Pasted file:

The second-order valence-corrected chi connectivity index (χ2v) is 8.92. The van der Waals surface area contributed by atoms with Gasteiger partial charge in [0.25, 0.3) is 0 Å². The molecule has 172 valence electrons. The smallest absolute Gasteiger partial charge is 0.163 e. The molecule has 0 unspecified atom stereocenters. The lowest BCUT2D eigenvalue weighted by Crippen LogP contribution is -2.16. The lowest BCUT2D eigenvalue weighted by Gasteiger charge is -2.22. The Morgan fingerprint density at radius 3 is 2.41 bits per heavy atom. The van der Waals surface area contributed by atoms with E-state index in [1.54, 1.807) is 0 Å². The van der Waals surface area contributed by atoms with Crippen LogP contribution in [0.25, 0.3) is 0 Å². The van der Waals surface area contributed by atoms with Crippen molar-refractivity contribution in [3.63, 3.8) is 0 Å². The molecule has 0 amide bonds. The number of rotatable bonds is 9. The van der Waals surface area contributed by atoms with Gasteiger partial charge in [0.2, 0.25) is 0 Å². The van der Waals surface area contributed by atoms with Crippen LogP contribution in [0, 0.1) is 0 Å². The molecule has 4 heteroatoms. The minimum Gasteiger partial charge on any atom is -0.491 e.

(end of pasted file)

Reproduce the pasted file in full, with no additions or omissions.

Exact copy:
The second-order valence-corrected chi connectivity index (χ2v) is 8.92. The van der Waals surface area contributed by atoms with Gasteiger partial charge in [0.25, 0.3) is 0 Å². The molecule has 172 valence electrons. The smallest absolute Gasteiger partial charge is 0.163 e. The molecule has 0 unspecified atom stereocenters. The lowest BCUT2D eigenvalue weighted by Crippen LogP contribution is -2.16. The lowest BCUT2D eigenvalue weighted by Gasteiger charge is -2.22. The Morgan fingerprint density at radius 3 is 2.41 bits per heavy atom. The van der Waals surface area contributed by atoms with E-state index in [1.54, 1.807) is 0 Å². The van der Waals surface area contributed by atoms with Crippen LogP contribution in [0.25, 0.3) is 0 Å². The van der Waals surface area contributed by atoms with Crippen molar-refractivity contribution in [3.63, 3.8) is 0 Å². The molecule has 0 amide bonds. The number of rotatable bonds is 9. The van der Waals surface area contributed by atoms with Gasteiger partial charge in [0.2, 0.25) is 0 Å². The van der Waals surface area contributed by atoms with Crippen LogP contribution in [0, 0.1) is 0 Å². The molecule has 4 heteroatoms. The minimum Gasteiger partial charge on any atom is -0.491 e.